Texas – now a green state

Posted on Jun 18, 2009 in economy, employment | 4 Comments

An article in the Sacramento Bee has an illustration of when US metro job markets are expected to recover to their pre-recession employment levels.

From the looks of it, Texas is faring the best. We’re expected to get back to normal by the end of 2009 or within 2010. Edited to add: I specifically looked at the Austin – Round Rock area and they’re predicting a return to our April 2008 unemployment rate of 3.5% in the 2010 third business quarter. I’m no business major, but I think that means June of 2010, right?

To all the Austinites who are still unemployed – hang in there, because there’s a light at the end of the tunnel. And remember that population growth = economic vibrancy.

4 Comments

  1. aimee
    June 18, 2009

    i heart texas (especially austin)!!!

    miss it – even with the heat! already looking forward to being back… see you in a few months!

  2. Tall Drink of Texas
    June 22, 2009

    I hate to say this, but Texas appears to be fairing best partly because of its tax revenue set-up. Appraisal values are being artificially inflated compared to the matching market value to keep tax revenues up. Granted, unemployment is the most important factor, but a lot of people are starting to catch onto the fact that their property values are not reality. Just ask your friends who have sold their homes recently how far under “appraisal value” they sold for. Like the mortgage debacle before it, this will have severe long-term implications for Texas – one of the few states without an income tax that relies on property taxes for revenue.

  3. Move To Austin
    June 23, 2009

    All in all, our state tax burden is on the low end of the spectrum compared to other states. Numbers from last year show that we’re taxed about 8.4% of our income, compared to a US average of 9.7%. Only 7 states have a lower average.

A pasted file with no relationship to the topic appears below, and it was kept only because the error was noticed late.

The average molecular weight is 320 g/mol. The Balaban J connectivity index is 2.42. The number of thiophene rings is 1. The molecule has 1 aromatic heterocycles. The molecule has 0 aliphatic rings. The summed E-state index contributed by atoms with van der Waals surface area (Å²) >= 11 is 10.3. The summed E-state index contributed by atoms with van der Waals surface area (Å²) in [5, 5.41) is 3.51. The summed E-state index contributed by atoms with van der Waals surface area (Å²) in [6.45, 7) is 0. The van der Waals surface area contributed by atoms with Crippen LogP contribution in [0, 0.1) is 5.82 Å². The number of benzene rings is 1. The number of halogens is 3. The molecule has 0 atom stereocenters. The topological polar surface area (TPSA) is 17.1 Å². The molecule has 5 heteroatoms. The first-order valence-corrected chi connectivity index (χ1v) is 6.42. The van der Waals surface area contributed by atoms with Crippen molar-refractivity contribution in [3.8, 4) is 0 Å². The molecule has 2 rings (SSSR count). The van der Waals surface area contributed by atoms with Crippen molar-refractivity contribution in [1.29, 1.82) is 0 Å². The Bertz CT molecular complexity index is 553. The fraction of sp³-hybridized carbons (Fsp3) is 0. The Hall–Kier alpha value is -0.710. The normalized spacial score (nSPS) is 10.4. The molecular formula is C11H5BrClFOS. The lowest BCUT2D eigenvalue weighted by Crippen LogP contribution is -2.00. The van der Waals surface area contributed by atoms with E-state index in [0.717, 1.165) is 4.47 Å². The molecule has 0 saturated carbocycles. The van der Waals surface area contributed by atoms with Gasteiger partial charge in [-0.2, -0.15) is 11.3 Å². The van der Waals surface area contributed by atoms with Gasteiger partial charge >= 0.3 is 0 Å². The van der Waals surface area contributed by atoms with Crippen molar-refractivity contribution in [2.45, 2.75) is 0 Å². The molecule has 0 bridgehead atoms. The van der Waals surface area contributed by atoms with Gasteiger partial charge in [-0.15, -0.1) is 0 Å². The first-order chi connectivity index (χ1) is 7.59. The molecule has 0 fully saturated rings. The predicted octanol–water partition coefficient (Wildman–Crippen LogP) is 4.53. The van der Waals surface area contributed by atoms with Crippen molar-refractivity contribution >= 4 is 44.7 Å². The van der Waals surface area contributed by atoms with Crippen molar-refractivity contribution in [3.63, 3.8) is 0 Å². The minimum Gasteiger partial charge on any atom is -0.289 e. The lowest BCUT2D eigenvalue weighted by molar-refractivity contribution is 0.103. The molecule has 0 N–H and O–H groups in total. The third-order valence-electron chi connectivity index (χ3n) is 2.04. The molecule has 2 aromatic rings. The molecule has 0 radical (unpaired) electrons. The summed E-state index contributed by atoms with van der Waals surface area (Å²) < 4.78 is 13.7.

While I don’t agree with the way that our property tax system is set up (we’re taxed on unrealized gain, year after year), I think that in the end it’s a wash – I’d be paying that as an income tax anywhere else.

    For the record, May real estate numbers are out, and houses are selling at 95% of their listing price, compared to 96% for last year. The average price of a house is down 3.5% from last year.

  4. Tall Drink of Texas
    June 23, 2009

    Well said. I also read a report where people are trying to avoid reporting their low buying price in order to keep property values up. Don’t get me wrong, I am NOT an advocate of the income tax, and I totally agree that it’s a wash in the end. The point is this – the property tax system, like the income tax system, is set up for failure because it encourages fraud. We should be taxing consumption, not income. That way, in bad economic times, the govt would be forced to contract along with the private sector. Just my free market opinion though…